For most of 2013 I talked about certain anime series and what they are about, with some production background if I can add it. But aside from sample episodes embedded (if I could locate them), I never really showed them. So on an occasional basis, I’ll do posts that showcase episodes of the series and write about them.
I’ll start with the 1971 Tensai Bakabon series. I already wrote about it on Cartoon Research, but I was inspired to go back to the 1971 series after reading this fantastic post by anime historian Ben Ettinger that explores the show’s animators and the episodes they did (yes, even in Japanese animation you can identify who animated what). Even though I prefer the 1975 “Ganso” series, I can’t deny that the 1971 series is pretty fun as well, with its share of great episodes. Using that post as a guide, I decided to showcase some of the episodes here.
Tensai Bakabon (1971-1972) data:
Aired September 25, 1971-June 24, 1972 on Yomiuri Telecasting Corporation (YTV)
40 episodes (each split into two segments, except for the final episode which was a full half-hour story)
Created by Fujio Akatsuka
Directed by Soji Yoshikawa (1-22), Hiroshi Saito & Eiji Okabe (23-40)
Animation Director: Tsutomu Shibayama
Art Director: Hitoshi Kageyama
Music: Takeo Watanabe
Produced in Association with A Production
Produced by Yomiuri Telecasting Corporation & Tokyo Movie Co. Ltd.
EPISODE 12-A: “He’s a Human Storage Space!”
Original Airdate: December 11, 1971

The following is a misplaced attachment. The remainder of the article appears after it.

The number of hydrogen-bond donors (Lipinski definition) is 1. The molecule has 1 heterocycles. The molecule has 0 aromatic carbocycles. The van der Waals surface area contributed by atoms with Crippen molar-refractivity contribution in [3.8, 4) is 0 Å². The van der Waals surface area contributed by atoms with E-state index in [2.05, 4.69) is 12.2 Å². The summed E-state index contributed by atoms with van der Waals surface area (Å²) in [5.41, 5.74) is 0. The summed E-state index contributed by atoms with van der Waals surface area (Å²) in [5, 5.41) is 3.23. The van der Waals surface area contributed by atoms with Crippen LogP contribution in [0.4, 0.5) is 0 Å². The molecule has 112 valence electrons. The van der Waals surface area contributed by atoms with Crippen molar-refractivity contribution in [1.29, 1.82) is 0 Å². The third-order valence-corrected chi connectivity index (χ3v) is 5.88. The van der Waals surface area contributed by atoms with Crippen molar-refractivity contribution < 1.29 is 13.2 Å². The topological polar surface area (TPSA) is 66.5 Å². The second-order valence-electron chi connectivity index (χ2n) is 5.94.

Written by Seiichi Muku
Storyboards: Minoru Okazaki
Key Animation: Daizo Takeuchi & Shingo Matsuo
We get a sense of what kind of world that the Bakabon characters live in with this episode. In it, Bakabon’s Papa goes to a magic show and is amazed at the mundane magic tricks the magician is performing (birds out of his sleeves, flower out of empty hat, etc.), even though the rest of the audience is disinterested. Believing that he’s a human storage space, Papa invites him over for dinner at his home, while giving him a hard time with his own tricks, including the “saw a person in half” trick with a wooden box, which almost sliced his foot off (it only cut his shoes instead). The magician literally does become a human storage space after Papa sees a “sword swallowing” trick on TV; since they don’t have a sword, they use dinner utensils instead. Could this be the answer to bring audience interest back into the magician’s performance?
The animating team that did this episode, Daizo Takeuchi and Shingo Matsuo, did very little work on Bakabon. In fact, they were credited on only one other episode in the series. Nonetheless, Takeuchi’s distorted animation of the magician swallowing dinner utensils and subsequent sneezing them out is a wonderful display of cartoon insanity. Only in the world of Bakabon is this completely normal. The mother was more concerned about getting the pots and pans back rather than that a human being swallowed these things. Given the kind of stuff that goes on with Papa is around, this is probably the least weirdest thing that happened in their life.
EPISODE 18-A: “Meeting with the School Teacher”
Original Airdate: January 22, 1972
Written by Yoshiaki Yoshida